You remember that the angels had been there at every point in the earthly ministry of the Lord Jesus Christ. They’d been there thrilling to see the unfolding of the Father’s plan and the fulfilling of the ancient prophetic Word. Were they astonished to observe the eternal Son, their Lord and Maker, humble Himself and take flesh and be joined to human nature in the womb of the virgin. They announced with wonder and delight the pregnancy of Mary and then they split the skies in song at the birth of our Savior. They were there ministering to Christ in His temptations in the wilderness and marveled as the Law-giver Himself learned obedience by the things that He suffered. And then at the climax of His sufferings, at the height of His agonies on the cross and darkness covered the earth, the angels are silent as the One who knew no sin was made sin for us. They held their breaths, as it were, as they heard Him cry, “It is finished,” and breathe His last. And when the stone rolled away that first Easter Sunday, they were there to witness the eternal Son made flesh now risen from the grave walk alive from the tomb bringing life and immortality to light. And then when He ascended into glory and the disciples stood their dumbfounded at the spectacle, the angels were there, rebuking them, reminding them that in the same manner in which Christ had left them He would one day return. 

At every point, remember, the angels bore witness to the life and ministry of Jesus. But at no point were they the objects of His mission. It was not for them that He came. It was not for them that He obeyed and bled and died and rose and ascended to reign; not for them that Jesus is one day soon returning, though they will all come with Him on that great day. It’s all been, it’s all been for you! He came for you. He bled for you. He rose and reigns for you. He’s coming back for you. They peer in from the outside, you see, longing to penetrate into the wonder of it all. “What must it be like,” they ask themselves, “to be the recipients of such love?” No doubt the angels are first class theologians. It’s not that they don’t understand the meaning, but their knowledge is only that of a spectator, never that of a participant. They don’t know what it is to have sin forgiven. They don’t know what it is to be adopted as a child of God. They don’t know what it is to have the Spirit of Christ dwell in their hearts, to be sanctified by grace, to stumble and fall and only meet with the patience of a holy God who, by His grace, picks us up from the dust and dusts us off and empowers us to press on and persevere till we cross the finish line. They don’t know what that’s like. They never will know what it’s like to be swept up at last into the liberty of the glory of the children of God.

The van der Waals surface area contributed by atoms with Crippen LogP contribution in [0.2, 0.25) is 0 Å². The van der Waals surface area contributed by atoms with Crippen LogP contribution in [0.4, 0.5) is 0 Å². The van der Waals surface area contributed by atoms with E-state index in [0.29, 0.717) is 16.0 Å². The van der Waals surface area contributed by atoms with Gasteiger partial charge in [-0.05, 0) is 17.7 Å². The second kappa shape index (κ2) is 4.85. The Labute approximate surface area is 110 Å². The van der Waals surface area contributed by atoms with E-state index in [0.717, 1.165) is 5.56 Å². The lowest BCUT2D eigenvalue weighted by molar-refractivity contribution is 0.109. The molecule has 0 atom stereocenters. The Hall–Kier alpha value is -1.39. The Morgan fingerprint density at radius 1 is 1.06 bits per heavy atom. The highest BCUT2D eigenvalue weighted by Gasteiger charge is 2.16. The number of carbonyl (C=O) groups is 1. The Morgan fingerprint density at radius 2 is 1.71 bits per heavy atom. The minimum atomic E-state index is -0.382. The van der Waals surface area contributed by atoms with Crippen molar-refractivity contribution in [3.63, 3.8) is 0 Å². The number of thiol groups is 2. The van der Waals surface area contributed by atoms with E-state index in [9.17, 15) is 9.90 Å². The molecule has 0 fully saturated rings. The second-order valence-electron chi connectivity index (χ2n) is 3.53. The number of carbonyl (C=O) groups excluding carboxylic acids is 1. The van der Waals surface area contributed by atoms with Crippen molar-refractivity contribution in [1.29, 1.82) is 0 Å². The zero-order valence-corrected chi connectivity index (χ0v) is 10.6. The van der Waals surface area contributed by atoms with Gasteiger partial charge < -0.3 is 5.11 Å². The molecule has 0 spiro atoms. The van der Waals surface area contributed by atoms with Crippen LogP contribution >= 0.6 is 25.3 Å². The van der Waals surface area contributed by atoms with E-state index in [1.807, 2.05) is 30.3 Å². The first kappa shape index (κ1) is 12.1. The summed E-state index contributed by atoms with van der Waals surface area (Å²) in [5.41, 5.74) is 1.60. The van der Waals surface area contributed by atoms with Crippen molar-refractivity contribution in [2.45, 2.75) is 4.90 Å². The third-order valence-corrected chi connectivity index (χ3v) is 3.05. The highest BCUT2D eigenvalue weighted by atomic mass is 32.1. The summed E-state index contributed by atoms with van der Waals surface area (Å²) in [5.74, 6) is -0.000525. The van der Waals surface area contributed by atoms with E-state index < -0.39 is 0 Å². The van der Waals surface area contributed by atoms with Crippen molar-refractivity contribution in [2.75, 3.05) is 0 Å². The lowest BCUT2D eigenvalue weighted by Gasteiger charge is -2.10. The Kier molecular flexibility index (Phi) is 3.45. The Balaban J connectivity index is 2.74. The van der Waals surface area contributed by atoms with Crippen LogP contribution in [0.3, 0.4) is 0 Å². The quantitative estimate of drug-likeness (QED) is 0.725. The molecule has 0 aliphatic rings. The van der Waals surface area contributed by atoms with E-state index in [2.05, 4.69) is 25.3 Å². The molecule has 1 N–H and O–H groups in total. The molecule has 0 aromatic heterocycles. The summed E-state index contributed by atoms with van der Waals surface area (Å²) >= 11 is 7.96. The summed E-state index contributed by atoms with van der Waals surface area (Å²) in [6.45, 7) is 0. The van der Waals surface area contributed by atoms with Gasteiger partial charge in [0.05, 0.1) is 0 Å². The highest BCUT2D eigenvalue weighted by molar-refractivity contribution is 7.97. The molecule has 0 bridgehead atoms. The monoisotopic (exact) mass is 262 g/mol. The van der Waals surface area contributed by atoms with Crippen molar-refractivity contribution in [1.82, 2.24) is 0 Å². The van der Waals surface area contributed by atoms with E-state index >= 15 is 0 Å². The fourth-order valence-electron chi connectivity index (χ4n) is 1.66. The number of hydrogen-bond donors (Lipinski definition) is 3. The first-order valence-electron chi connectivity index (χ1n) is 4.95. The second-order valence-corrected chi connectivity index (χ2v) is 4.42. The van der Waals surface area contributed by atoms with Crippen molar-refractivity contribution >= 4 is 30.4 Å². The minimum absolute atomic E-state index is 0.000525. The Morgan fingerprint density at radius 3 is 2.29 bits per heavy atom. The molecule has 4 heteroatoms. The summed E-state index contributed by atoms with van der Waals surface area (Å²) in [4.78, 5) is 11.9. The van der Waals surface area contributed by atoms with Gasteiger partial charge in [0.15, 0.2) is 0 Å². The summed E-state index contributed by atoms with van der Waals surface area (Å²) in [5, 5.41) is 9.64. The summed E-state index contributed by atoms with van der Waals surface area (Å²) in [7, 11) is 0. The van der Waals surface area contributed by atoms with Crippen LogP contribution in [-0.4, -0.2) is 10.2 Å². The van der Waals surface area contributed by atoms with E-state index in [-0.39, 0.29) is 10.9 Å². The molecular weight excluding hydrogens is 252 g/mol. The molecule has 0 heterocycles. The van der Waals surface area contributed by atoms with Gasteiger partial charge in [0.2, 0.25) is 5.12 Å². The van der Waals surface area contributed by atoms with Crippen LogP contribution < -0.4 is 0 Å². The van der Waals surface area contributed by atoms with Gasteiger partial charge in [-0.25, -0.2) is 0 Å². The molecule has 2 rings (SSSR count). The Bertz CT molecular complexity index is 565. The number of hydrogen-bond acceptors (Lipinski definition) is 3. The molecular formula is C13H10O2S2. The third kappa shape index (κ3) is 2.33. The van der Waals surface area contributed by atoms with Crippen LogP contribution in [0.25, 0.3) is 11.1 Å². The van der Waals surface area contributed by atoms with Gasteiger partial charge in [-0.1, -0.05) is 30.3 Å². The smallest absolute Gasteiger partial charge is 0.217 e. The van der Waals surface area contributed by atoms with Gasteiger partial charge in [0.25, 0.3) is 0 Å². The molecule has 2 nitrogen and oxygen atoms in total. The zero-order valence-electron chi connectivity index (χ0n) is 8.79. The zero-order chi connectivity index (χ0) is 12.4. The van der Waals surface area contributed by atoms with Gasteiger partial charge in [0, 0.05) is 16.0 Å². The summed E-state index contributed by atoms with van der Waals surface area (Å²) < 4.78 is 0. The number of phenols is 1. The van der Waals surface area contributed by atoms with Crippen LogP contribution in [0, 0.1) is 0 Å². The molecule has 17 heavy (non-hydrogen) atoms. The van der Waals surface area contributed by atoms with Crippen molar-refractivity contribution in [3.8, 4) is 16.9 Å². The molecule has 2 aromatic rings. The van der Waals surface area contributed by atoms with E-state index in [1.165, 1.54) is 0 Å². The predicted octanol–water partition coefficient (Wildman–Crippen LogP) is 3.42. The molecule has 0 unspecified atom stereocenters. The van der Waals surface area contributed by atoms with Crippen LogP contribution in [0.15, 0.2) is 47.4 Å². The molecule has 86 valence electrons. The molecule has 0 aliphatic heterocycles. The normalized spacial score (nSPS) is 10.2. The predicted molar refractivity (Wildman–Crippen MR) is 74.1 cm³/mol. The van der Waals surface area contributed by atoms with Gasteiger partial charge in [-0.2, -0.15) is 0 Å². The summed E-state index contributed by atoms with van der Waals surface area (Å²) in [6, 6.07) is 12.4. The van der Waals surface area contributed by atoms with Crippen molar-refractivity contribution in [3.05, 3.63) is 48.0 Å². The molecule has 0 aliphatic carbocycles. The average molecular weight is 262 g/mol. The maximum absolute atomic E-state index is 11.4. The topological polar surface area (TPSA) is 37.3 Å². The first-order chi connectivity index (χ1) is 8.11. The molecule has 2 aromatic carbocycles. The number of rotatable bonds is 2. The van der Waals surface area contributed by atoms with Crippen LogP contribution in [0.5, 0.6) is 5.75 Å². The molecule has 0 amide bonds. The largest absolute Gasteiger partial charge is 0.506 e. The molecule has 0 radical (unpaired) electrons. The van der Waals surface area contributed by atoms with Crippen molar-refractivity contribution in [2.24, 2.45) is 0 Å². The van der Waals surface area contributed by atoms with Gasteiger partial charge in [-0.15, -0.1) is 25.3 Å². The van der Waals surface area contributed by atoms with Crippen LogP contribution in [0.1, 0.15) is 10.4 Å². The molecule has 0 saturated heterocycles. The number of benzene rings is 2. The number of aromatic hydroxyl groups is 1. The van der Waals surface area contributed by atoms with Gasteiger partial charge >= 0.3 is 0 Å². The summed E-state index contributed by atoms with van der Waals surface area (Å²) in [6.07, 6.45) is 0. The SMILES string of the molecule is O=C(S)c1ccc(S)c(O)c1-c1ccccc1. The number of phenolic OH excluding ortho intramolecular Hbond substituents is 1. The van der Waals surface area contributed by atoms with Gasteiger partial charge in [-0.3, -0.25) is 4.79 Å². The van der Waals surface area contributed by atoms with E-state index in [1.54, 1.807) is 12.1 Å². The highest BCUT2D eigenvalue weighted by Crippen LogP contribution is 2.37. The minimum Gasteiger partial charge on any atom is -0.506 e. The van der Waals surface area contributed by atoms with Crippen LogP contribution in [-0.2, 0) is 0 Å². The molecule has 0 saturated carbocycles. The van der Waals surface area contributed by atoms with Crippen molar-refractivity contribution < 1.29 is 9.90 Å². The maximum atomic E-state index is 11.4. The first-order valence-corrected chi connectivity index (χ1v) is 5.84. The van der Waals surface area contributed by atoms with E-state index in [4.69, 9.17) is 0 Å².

And so, they look down on the least of us, the very least of us, they see us struggling to understand our Bibles, they see us often stumbling, prone to wander, Lord we feel it; prone to leave the God we love. And they’re amazed because even the least of us knows firsthand what they never could. We taste pardoning mercy. We taste and enjoy adopting love. We are the beneficiaries of the cleansing blood of Jesus Christ. We have fellowship with the living God and call Him Father! Peter has been pressing us to see the enormity of our privileges so that we never take them for granted. Among the most precious privileges entrusted to us – do you see this now in verses 10 through 12 – among the most precious is the Word of God itself. The prophets searched it out. The preachers proclaimed its message. The angels longed to know, “What is it like to enjoy such blessedness?” And you and I, we are the objects of the grace conveyed by this book. Isn’t that extraordinary? By this book, under the blessing of heaven, we are swept up into communion with Jesus Christ Himself. How can we neglect it? How can we neglect it? Among the greatest of our privileges is the custody and stewardship entrusted to us of the Word of God. May God awaken in us a renewed passion for the Holy Scriptures. Let’s pray together.

O Lord, have mercy for our neglect of the Bible. Netflix and sports and grandbabies and, and, fills our days and we have no time to hear Your Word. What lies we tell ourselves. What excuses we make. And what damage we do to our own souls by the neglect of Your Word. Forgive us. By Your Spirit, reawaken in me and in all of us a longing, a passion, a hunger, an appetite for the voice of God speaking in Holy Scripture, for we ask it all in Jesus’ name, Amen.